Tuesday, July 29, 2014

Visa-free travel as a political response to Putin

For more than a decade, I have argued the need to politically and economically integrate Russia in the wider European community. For the most part, I have been met by ridicule suggesting that I have underestimated the “foreignness” of Russia and its “natural” instincts to dominate its neighbours. Instead of integration, we Europeans have locked Russia out, most visibly by denying its citizens the right to visit our continent without a visa but also politically by constantly expanding both NATO and the EU towards its borders yet never even hinted the possibility of Russia also eventually becoming a member.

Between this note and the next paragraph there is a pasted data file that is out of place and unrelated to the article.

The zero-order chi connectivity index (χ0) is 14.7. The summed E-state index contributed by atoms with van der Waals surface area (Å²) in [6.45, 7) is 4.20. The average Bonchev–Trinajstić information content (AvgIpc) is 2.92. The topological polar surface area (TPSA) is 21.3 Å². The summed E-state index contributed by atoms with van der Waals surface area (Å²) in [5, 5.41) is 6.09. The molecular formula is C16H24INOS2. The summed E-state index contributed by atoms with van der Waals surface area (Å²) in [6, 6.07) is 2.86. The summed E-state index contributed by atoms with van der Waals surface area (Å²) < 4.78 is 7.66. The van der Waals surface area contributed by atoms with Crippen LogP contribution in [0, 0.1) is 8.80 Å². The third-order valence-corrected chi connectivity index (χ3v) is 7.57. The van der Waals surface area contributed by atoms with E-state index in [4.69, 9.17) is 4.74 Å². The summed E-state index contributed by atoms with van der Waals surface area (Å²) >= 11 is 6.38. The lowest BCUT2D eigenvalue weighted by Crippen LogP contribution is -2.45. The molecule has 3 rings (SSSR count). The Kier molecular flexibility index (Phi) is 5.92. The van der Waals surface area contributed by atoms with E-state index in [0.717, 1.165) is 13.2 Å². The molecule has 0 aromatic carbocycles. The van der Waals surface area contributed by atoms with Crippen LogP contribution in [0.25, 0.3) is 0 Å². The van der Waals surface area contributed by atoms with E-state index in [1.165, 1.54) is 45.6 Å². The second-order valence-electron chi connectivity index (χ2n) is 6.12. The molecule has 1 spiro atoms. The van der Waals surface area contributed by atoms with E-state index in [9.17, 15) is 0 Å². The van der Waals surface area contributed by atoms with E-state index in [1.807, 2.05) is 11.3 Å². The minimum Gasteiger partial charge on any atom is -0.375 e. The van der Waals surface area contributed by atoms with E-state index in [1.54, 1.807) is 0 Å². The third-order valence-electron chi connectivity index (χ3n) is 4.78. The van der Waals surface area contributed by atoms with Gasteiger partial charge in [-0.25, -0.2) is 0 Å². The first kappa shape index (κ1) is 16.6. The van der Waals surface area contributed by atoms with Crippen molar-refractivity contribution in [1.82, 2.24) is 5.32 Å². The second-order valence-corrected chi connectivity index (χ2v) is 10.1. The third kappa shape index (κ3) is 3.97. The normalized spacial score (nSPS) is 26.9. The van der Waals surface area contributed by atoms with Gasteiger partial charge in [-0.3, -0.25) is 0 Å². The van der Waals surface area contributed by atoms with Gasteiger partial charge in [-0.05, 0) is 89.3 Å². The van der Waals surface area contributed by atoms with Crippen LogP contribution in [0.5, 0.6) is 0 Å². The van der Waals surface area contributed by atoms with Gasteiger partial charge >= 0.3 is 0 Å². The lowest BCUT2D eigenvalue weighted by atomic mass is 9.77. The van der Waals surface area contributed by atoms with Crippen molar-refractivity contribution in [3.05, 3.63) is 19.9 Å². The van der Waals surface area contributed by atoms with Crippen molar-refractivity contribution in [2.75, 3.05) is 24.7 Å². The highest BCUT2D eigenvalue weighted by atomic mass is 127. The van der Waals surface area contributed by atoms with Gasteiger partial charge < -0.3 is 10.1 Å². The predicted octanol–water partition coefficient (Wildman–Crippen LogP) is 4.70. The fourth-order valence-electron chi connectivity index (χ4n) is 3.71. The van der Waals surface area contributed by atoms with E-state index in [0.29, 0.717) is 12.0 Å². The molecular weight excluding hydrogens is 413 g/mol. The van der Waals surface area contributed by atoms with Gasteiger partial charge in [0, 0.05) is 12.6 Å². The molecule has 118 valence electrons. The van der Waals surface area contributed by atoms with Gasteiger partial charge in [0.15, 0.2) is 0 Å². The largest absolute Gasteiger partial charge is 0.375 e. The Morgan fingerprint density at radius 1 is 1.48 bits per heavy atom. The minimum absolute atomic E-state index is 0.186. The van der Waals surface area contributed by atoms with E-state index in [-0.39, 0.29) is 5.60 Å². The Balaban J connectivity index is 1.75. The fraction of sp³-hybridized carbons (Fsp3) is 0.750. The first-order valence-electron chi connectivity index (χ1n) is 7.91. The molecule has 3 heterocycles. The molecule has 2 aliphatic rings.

When Putin, in clear violation of the Budapest Memorandum, overtook Crimea he acted precisely as my friends had suggested, something that they were of course quick to point out. Yet, like always when it comes to history, we must also consider what would have been possible had we pursued more idealistic policies in the past. Instead, the cynics and the military realists had their way and now we (not to mention the people of eastern Ukraine) are paying the price for our complacency and short-sightedness.

Yet, just like in the past, the appropriate solution is not sanctions or isolation which would only feed into Russia’s sense of eternal victimhood. Instead, it is more important than ever to show the Russian people that we in Europe can look beyond their autocratic leaders. A simple and highly symbolic way of doing this would be to unilaterally end the Schengen visa requirement for Russian citizens.



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